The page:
Margaret Brouwer

Composer(s): Margaret Brouwer
Album Title: Light 
Cat. No.: 80606
Genre: Classical
Description: Light

Cavani String Quartet; Kathryn Brown, piano; Sandra Simon, soprano; Mitsuko Morikawa, piano; Laura Frautschi, violin; Gabriel Bolkosky, violin; Ida Mercer, cello; Jeannette Sorrell, harpsichord; Sean Gabriel, flute; Alice Kogan Weinreb, flute; Amitai Vardi, clarinet; Jean Kopperud, clarinet; Donald McGeen, bassoon; Dominic Donato, percussion; Scott Christian, percussion

As a composer who started out as an orchestral player, Margaret Brouwer (b. 1940) had an advantage that many of her colleagues never experience: absorbing the panoply of sounds around her. Her life as a performer helps to explain the clarity of her writing, as well as her fascination with the distinctive colors of instruments alone and in myriad combinations. Brouwer's music possesses an almost childlike sense of enchantment and fantasy. It is immediately accessible without sounding glib or simple, the result of the composer's painstaking effort to employ sophistication and complexity within an organic unfolding of ideas.

Brouwer set out on her creative odyssey when the severity that had pervaded composition in the post–World War II period was beginning to crumble, at least outside staunch avant-garde circles. Brouwer soaked up every style of music and developed a personal artistic profile that favors illumination over impenetrability. She most admires composers whose music appeals both to heart and mind. In particular, she cites Mozart for beauty and depth; Beethoven, for unity through development of small ideas; Stravinsky, for rhythm and structure; and Crumb, for varied sounds and colors.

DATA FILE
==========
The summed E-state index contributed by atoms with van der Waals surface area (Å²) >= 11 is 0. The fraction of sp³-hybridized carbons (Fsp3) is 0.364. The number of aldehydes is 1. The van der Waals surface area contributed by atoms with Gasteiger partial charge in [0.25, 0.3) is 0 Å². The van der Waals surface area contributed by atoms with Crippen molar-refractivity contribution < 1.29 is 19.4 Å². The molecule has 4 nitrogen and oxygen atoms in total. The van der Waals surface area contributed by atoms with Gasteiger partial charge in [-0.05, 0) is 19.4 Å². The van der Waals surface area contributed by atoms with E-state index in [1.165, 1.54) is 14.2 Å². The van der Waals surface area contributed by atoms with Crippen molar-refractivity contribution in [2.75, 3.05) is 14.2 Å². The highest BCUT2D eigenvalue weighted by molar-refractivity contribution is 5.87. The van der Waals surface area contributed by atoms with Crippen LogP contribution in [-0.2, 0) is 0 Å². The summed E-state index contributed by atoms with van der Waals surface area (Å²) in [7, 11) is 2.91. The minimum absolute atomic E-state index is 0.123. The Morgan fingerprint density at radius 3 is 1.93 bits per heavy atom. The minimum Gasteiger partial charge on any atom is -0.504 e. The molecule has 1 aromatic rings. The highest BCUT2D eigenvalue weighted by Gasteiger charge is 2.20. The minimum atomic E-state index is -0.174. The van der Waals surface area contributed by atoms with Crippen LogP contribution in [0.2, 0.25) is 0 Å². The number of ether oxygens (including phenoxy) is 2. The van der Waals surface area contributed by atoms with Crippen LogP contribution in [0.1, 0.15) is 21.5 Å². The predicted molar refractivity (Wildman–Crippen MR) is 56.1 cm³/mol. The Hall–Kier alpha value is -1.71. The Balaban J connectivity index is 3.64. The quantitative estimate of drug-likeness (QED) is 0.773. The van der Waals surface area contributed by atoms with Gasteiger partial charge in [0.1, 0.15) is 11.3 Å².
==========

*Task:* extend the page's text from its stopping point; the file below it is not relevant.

The chamber works on this recording-Lament (violin, clarinet, bassoon, percussion), Light (soprano, harpsichord, flute, clarinet, violin, cello, percussion) Under the Summer Tree …, (solo piano), Skyriding (flute, violin, cello, piano), Demeter Prelude (string quartet)-reveal the gamut of Brouwer's art, traveling both in dark and light regions. In many ways, the pieces move in order from the former to the latter, starting in the abyss (though not without buoyant moments) in Lament and ending up on the heights (despite a sojourn to Hell) in Demeter Prelude. The titles of these compositions suggest a composer who relies on programmatic references for her musical ideas. Most of the time, the reverse actually is true. Music comes first; imagery later, as a work's character evolves.
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